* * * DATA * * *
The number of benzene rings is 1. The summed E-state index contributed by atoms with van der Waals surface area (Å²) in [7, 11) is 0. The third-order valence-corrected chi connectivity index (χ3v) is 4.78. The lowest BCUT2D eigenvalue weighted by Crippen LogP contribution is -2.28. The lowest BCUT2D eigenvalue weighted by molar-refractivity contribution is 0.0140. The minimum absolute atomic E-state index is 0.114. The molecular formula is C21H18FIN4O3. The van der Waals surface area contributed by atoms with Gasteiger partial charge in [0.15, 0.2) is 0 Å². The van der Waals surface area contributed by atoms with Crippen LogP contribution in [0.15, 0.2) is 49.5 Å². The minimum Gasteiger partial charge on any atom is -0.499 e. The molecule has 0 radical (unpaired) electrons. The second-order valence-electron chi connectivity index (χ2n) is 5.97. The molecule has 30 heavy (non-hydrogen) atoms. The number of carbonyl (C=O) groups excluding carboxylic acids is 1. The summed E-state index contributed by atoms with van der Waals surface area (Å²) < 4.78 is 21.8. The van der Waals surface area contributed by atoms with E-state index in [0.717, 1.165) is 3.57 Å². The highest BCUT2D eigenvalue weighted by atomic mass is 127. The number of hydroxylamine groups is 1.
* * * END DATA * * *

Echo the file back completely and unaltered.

The number of benzene rings is 1. The summed E-state index contributed by atoms with van der Waals surface area (Å²) in [7, 11) is 0. The third-order valence-corrected chi connectivity index (χ3v) is 4.78. The lowest BCUT2D eigenvalue weighted by Crippen LogP contribution is -2.28. The lowest BCUT2D eigenvalue weighted by molar-refractivity contribution is 0.0140. The minimum absolute atomic E-state index is 0.114. The molecular formula is C21H18FIN4O3. The van der Waals surface area contributed by atoms with Gasteiger partial charge in [0.15, 0.2) is 0 Å². The van der Waals surface area contributed by atoms with Crippen LogP contribution in [0.15, 0.2) is 49.5 Å². The minimum Gasteiger partial charge on any atom is -0.499 e. The molecule has 0 radical (unpaired) electrons. The second-order valence-electron chi connectivity index (χ2n) is 5.97. The molecule has 30 heavy (non-hydrogen) atoms. The number of carbonyl (C=O) groups excluding carboxylic acids is 1. The summed E-state index contributed by atoms with van der Waals surface area (Å²) < 4.78 is 21.8. The van der Waals surface area contributed by atoms with E-state index in [0.717, 1.165) is 3.57 Å². The highest BCUT2D eigenvalue weighted by atomic mass is 127. The number of hydroxylamine groups is 1.